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Friday, February 10, 2017

Pressure Under the Wings

Ok, full disclosure: I happen to be flying next week, so this post might be a little biased.

When us marketing folks go to work, we look at pictures of other people, diagrams and flow charts, and, if we're lucky, maybe of the gear that we sell. I happen to look at pictures of pressure gauges a lot.

Knowing that I'm flying, I gotta admit it's a relief to say I know our gentleman engineer, Terry, who designs our pressure gauges. I can't wait for the day I look out of the plane window and see our flat-sided gauge and bright orange rubber boot checking the tire, strut or brake pressures on a neighboring aircraft. Besides it being a matter of company pride, I know the people who build and calibrate our gauges and I know I'd be safe relying on their work.

I realized the other day that not everyone knows the difference between a high-quality pressure gauge and a regular $50 analog gauge, so I thought I'd share some of our internal gearhead knowledge with you!

DPG2000B Digital Pressure Gauge

To the left is a picture of one of our gauges. This one happens to be a DPG2000B, the one that a certain major airline manufacturer located in Washington state recommends on their drawings that maintenance techs use.

Toasted Marshmallow Gauge
To the right is a picture of what we call our toasted marshmallow gauge. Believe it or not, it's the same gauge as the DPG2000B above, only this one kind of got blown out of the back of a jet engine after it was accidentally left inside.

Aaaand it stayed perfectly calibrated. For all you non-techies out there, that means that it was accurate before it was super-heated, and it was just as accurate afterwards. More on cal stuff later, I promise I'm not just bragging.

Monday, February 6, 2017

OEM Manufacturing and Growth: A How-To

Like many of you, our customers often buy our products to install directly into new and often exciting OEM (Original Equipment Manufacturer) products. Many are SMBs, just as we are.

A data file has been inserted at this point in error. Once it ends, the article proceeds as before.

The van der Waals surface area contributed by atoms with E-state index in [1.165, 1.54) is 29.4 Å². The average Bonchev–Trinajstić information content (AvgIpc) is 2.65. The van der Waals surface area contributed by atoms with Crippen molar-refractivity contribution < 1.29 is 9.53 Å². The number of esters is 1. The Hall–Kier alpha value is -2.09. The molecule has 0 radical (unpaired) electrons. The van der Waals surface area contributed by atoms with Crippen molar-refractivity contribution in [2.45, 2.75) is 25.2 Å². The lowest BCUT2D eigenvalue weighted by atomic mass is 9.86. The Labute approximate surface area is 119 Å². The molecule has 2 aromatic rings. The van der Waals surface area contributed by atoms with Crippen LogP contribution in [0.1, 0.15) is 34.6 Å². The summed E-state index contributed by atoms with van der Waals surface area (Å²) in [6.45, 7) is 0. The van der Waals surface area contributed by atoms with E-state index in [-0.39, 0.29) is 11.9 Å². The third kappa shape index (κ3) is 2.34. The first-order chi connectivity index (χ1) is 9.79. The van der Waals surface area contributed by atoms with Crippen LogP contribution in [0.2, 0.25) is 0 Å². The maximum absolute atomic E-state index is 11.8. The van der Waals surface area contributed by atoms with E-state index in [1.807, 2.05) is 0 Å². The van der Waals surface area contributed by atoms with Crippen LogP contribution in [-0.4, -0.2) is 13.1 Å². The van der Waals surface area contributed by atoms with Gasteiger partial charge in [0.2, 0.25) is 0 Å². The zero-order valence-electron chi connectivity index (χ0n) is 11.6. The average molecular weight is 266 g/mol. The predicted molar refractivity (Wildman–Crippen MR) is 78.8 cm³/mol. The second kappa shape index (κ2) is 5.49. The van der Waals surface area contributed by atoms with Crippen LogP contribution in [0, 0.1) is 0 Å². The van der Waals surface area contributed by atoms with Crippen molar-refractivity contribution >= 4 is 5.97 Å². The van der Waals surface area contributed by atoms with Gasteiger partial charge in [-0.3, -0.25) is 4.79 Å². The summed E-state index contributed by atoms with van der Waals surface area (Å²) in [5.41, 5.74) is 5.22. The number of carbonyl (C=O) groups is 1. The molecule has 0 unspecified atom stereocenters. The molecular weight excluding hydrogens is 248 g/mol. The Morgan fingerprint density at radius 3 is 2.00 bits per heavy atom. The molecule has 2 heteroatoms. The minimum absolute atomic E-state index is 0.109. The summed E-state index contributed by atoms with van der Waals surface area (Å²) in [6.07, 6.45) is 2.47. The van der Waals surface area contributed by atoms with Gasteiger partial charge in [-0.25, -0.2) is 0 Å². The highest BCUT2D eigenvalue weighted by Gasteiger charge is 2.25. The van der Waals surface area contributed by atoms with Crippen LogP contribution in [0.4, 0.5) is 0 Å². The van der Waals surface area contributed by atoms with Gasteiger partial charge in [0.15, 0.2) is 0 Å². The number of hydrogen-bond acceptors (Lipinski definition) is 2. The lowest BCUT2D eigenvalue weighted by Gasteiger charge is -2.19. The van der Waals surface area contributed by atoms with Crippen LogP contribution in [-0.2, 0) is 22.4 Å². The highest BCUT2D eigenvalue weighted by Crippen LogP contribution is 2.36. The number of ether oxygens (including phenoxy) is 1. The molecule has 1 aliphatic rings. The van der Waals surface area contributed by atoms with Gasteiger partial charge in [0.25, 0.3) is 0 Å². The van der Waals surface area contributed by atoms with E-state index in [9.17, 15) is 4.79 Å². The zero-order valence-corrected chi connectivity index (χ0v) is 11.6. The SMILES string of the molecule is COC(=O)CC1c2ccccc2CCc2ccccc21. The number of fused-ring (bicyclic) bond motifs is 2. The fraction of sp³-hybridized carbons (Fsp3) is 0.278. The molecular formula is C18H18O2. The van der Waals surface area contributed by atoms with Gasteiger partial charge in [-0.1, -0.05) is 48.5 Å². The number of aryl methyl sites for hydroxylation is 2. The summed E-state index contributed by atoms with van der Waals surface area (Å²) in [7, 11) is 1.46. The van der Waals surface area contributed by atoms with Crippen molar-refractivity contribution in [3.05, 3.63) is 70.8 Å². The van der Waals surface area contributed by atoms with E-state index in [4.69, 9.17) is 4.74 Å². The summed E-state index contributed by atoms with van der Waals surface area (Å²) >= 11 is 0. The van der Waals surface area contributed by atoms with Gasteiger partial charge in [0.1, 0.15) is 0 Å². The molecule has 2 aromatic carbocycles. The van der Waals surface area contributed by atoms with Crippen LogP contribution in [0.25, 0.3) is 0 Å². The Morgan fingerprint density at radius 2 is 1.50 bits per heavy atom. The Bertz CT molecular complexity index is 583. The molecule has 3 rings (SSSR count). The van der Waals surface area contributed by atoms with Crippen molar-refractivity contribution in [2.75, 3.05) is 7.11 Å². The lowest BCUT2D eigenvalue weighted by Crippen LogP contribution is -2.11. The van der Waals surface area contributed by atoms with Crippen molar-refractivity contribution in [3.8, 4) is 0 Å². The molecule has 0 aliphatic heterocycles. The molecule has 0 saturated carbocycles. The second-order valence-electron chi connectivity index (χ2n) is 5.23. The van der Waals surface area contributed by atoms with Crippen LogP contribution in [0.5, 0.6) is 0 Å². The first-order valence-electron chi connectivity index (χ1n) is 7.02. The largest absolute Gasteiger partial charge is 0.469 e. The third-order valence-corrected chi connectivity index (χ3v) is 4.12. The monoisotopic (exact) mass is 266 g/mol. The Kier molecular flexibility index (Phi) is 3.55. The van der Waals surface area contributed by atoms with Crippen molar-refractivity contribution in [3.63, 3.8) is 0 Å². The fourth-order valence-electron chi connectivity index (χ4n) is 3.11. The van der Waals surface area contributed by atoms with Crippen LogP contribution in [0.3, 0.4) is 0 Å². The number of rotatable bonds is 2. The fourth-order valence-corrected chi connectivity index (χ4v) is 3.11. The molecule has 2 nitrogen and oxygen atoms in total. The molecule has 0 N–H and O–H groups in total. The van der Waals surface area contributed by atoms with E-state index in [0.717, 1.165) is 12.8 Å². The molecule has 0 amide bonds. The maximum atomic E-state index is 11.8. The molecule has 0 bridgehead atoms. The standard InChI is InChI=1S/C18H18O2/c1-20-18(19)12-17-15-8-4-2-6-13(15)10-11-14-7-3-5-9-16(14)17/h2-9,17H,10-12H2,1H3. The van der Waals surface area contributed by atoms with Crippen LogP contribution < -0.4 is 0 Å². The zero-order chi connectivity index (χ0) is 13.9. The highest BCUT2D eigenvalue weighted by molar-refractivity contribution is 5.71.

You see, we get very excited to see what our OEM customers are developing! They know their customers, and they know their products. Often these OEMs are solving problems that companies have been having for years. New sensor equipment now determines within millimeters the correct fill of a bottle of soda or water. A different company might be determining highly accurate pressures for creating exact pill density for the pharmaceutical industry. 

But how in the world does a company determine what problem to solve next?

In reality, many of us intuitively know how to embark on this process. The question becomes, how do we translate that intuition into a corporate structure?

The process is very nicely summed up in the article "Are you sure you want to innovate like a startup?" The piece was co-authored by Aldo de Jong and Harry Wilson from Claro Partners and Pascal Bouvier, fintech venture capital investor. http://bit.ly/Corp_v_startup

In a nutshell, the article discusses the difference between the way that startups innovate, and the way that corporations innovate. The former has begun to influence the latter, and the article outlines some pitfalls that may occur. Taking the article's advice verbatim may be easier for very large companies, since many of us can't afford to create entire research arms of our companies, but at the root of it all is this: Know. Your. Audience.

“One of the classic lean startup fables is Airbnb’s experiment to hire professional photographers to shoot each listing, resulting in a 2-3X increase in bookings - but where did this hypothesis come from? 
Back when Airbnb was all air mattresses and Obama-branded cereal, their co-founders traveled to New York City, met every single host, lived with them, and wrote their first reviews. Their ‘aha’ moment was seeing the mismatch of grainy photos compared to the real home; this insight gave life to what was, on paper, a mad experiment to run. As a human-centered designer, Brian Chesky lives this philosophy up to today (with guests on his couch every night). It’s this customer immersion that informs the lean experiments that have made Airbnb so different, and successful.”

Those of us in charge of gathering this knowledge and are doing this on-the-ground research for our own OEM development must find the balance point between knowledge and discovery. In other words, time is money, and the next time, Chesky may not have stayed with each and every host to determine his growth point.

Next steps, then, are clear.
Don't guess. 
Meet customers, talk to them, spend time at their facilities, and find out what is going on at the ground level. Find your own Aha! moment that good, clean research can provide.